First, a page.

Wednesday, June 28, 2006

Inner Flips

Before the disappearance, Meg still had her self-doubts, which she could express to her dad who promised her his presence. After he left, the self-doubts doubled and she incriminated herself left and right in a gloomy situation at school, at home.

Cody and I watched "A Wrinkle in Time" yesterday afternoon, which captured his attention, his own struggles of self-doubt and sense of adventure. I was pleased to be asked to push the stop button many times as we discussed what was going on. Much of it was over his head without explanation, yet he did get the allegory on his own.

"Why is she believing lies about herself, Mom?"

"Well, you often tell me that you are ugly and stupid and no one likes you. Do you think that's the truth or do you think you're believing lies?"

Long thoughtful pause. "I think they're lies. You like me at least."

Major breakthrough for him. Inside cartwheels.

We talked about lies, self-deception, and the movie helped us call up the rightful image that we are soldiers of and for the light. We're like the poor hobbits, or the insecure Meg, who want to fight against the dark, dark forces so they don't evelope us or those we love or even the world. I think that's one of the reasons I like Christianity: it's a noble side to be upon if we believe that Christ is light and love, spreading, dispelling, hoping, daring, around us and through us. I was also reminded in the movie about the call to love ourselves and to fight against those forces that tell us we should do otherwise. We are his beloved afterall.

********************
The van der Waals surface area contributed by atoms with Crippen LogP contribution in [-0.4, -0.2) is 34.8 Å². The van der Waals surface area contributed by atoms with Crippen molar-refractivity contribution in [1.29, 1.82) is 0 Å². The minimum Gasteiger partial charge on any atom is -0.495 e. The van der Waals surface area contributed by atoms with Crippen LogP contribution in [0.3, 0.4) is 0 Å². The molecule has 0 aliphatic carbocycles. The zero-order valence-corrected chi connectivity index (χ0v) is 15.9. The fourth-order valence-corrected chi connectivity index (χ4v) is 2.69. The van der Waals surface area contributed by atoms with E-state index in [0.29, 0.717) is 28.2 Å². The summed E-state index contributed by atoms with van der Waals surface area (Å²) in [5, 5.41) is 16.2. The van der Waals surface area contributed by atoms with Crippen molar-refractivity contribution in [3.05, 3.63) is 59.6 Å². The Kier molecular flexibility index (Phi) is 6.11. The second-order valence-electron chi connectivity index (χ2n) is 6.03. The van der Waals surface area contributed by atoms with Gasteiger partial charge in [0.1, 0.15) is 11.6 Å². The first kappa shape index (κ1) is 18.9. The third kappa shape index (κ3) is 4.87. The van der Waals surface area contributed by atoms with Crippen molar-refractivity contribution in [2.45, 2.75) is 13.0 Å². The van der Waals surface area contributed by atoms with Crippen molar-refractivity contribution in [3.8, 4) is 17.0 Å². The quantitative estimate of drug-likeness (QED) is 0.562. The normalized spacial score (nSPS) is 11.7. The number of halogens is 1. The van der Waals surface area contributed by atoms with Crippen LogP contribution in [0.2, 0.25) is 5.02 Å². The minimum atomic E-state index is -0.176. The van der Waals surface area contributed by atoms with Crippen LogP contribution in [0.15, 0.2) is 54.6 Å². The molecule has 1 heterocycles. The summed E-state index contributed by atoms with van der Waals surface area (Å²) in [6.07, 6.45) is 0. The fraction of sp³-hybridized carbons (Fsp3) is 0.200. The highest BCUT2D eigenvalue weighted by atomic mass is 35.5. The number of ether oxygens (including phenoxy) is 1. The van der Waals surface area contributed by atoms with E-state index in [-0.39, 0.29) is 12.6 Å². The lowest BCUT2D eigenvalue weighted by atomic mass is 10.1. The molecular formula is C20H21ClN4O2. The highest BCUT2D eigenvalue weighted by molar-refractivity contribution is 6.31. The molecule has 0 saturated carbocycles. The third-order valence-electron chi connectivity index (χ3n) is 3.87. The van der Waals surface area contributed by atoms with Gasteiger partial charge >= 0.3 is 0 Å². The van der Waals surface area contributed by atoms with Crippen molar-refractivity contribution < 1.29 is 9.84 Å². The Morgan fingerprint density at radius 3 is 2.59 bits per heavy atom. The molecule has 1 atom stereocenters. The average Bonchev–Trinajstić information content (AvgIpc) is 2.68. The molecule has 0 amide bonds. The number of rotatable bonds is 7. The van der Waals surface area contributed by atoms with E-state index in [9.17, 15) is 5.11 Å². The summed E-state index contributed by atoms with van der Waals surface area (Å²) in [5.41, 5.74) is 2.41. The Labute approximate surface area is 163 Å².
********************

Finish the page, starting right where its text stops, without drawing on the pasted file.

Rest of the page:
Such truths need to be encountered time and time again. Thank you, Madeline L'Engle, for a most remindful afternoon.


Jennifer said...

Wow. Your son is so perceptive, much more so than I. The possibility that I was believing lies about myself never occurred to me until this year, when someone pointed it out to me. Good for Cody! Good for you for teaching him well, too.

Fieldfleur said...

You know, those insidious lies are whispered in our ears at very young ages. Like you, I didn't know that they were lies either. Isn't it funny how the same adjectives are used in them: stupid, ugly, failure. Not creative at all! It took a lot of time, words of caring people, the searing perpetual tapping of the Holy Spirit, for me to finally get rid of the overriding sense of worthlessness. I'm so, so glad that you are on the path to seeing your God-breathed worth, Jennifer. It's a good fight.


alaiyo said...

Amen to this, Teri! Exactly what good literature should do to us -- make us see ourselves and the world a little more clearly. Kudos to you for the way you help Cody through, too.